Mandatory Minimums, Crime, and Drug Abuse: Lessons Learned, Paths Ahead
Date:  02-26-2019

A study of three states, New York, Michigan and Florida, illustrates the downside of mandatory minimum sentences
From The James Madison Institute:

In the 1970s, three states – New York, Michigan, and Florida – adopted mandatory minimum sentencing laws in efforts to deter drug trafficking and crime associated with the drug trade. Decades later, their experiences offer guidance to policymakers still searching for answers to the same problems.

The Origins of Mandatory Minimum Drug Laws In 1973, New York Governor Nelson Rockefeller addressed New York City’s rampant drug abuse and violent crime problem. The year prior, accidental drug overdose deaths in New York State were six times what they had been in 1960,1 and Governor Rockefeller promised a new strategy. New York adopted “severe and mandatory penalties for narcotic drug offenses at all levels and for the most serious offenses involving many other drugs.”2 Those new sentences would become known as the “Rockefeller Drug Laws,” then the harshest drug sentencing laws in the country.

A few years after New York adopted the Rockefeller Drug Laws, Michigan Governor William G. Milliken was searching for answers to his own state’s ongoing drug and crime epidemic. After reading a copy of Rockefeller’s 1973 speech, he was persuaded mandatory minimums were the answer. In 1978, at Milliken’s request, Michigan established mandatory minimum prison sentences for a range of drug offenses. Chief among them was the so called “650-Lifer law,” which established a mandatory life sentence without parole for anyone convicted of possessing more than 650 grams of cocaine or heroin. The same act established other mandatory minimums for lesser drug offenses.3 Described as a “one strike-and-you're-out law,” 650-Lifer was aimed at drug kingpins and intended to deter drug trafficking in Michigan.4

According to the U.S. Drug Enforcement Administration, by the mid-1970s, Miami, Florida had become the “drug capital of the Western Hemisphere,” and South Florida was “overwhelmed by violent cocaine and marijuana traffickers from Latin America.”5 Following the lead of New York and Michigan, the first bill passed by the 1979 Florida legislature and signed into law by then Governor Bob Graham created 893.135, F.S., and along with it “the crimes of ‘trafficking in cannabis,’ ‘trafficking in cocaine,’ and "trafficking in illegal drugs.’”6 The new law provided “mandatory minimum penalties and additional fines for each of the crimes created.”7

As a summary of the Rockefeller Drug Laws described, the theory behind all three states’ strategy was simple:

First, it sought to frighten drug users out of their habit and drug dealers out of their trade, and thus to reduce illegal drug use, or at least contain its spread. Second, it aimed to reduce crimes commonly associated with addiction, particularly robberies, burglaries, and theft. It was believed that some potential drug offenders would be deterred by the threat of the "get-tough" laws, while at the same time some hardened criminals would be put away for long periods, and thus be prevented from committing further crimes.8 In New York, the Rockefeller Drug Laws were met with mixed reaction. Law enforcement officials in New York City expressed skepticism, and some even opposed the bill.9 Others around the state rallied in support, including police officials in Syracuse and Buffalo.10 In Michigan, “a good deal of support for the 1978 legislation came from the law enforcement community, including police agencies, the Prosecuting Attorneys Association of Michigan, and judges’ associations.”11 Florida law enforcement groups cheered the new mandatory minimum law, too, arguing that it sent “a clear signal to traffickers in illegal drugs that they would pay a heavy price if caught with large amounts of marijuana, cocaine or heroin.”12 The shift to mandatory minimum sentencing for drug trafficking was not without its skeptics at the time. Experts and political leaders across the ideological spectrum warned mandatory minimums would fail to curb drug use and related crime, but would nevertheless cause incarceration rates and corrections budgets to rise. In Michigan, for example:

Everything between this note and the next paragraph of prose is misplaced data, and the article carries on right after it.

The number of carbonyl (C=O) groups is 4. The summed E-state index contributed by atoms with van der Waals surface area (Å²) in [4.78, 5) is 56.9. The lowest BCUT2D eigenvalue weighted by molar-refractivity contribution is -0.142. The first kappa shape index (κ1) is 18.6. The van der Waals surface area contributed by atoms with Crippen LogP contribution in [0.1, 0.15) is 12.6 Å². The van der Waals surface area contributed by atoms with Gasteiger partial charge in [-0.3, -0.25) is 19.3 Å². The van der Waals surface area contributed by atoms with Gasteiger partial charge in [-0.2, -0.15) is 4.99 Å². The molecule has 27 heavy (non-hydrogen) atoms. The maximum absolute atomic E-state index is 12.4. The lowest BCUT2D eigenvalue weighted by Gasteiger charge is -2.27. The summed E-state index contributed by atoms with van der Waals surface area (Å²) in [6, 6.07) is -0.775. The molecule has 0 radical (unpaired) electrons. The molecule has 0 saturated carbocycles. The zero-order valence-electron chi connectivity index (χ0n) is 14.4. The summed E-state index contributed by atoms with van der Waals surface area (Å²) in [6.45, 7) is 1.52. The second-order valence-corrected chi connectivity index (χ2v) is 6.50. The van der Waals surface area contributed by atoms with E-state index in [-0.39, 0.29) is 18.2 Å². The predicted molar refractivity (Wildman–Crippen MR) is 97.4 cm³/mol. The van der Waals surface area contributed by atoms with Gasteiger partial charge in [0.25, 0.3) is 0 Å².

[O]pponents pointed out that severe mandatory penalties are not a proven deterrent to crime, that the use of mandatory sentences would fail to provide for individualized sentencing that could take into account aspects of the crime other than the amount of narcotics, and that major drug dealers likely would employ drug addicts and others as couriers, thereby avoiding possessing large amounts of drugs themselves.13

By 1979, the two sides of the mandatory minimum drug sentencing debate were clear. On one side, proponents believed “the magnitude of the drug problem demanded the enactment of stricter laws, and that harsher penalties would both serve as a deterrent against dealing in illicit drugs and decrease the number of drug-related crimes by keeping drug dealers in prison for longer periods of time.”14 On the other side, skeptics argued that mandatory minimum laws would fail to reduce crime or drug abuse, but would cause higher incarceration rates, bloated corrections budgets, and injustice in individual cases. Now, some 40 years later, the experiences of New York, Michigan, and Florida offer evidence as to which side had the better argument. Continue reading >>>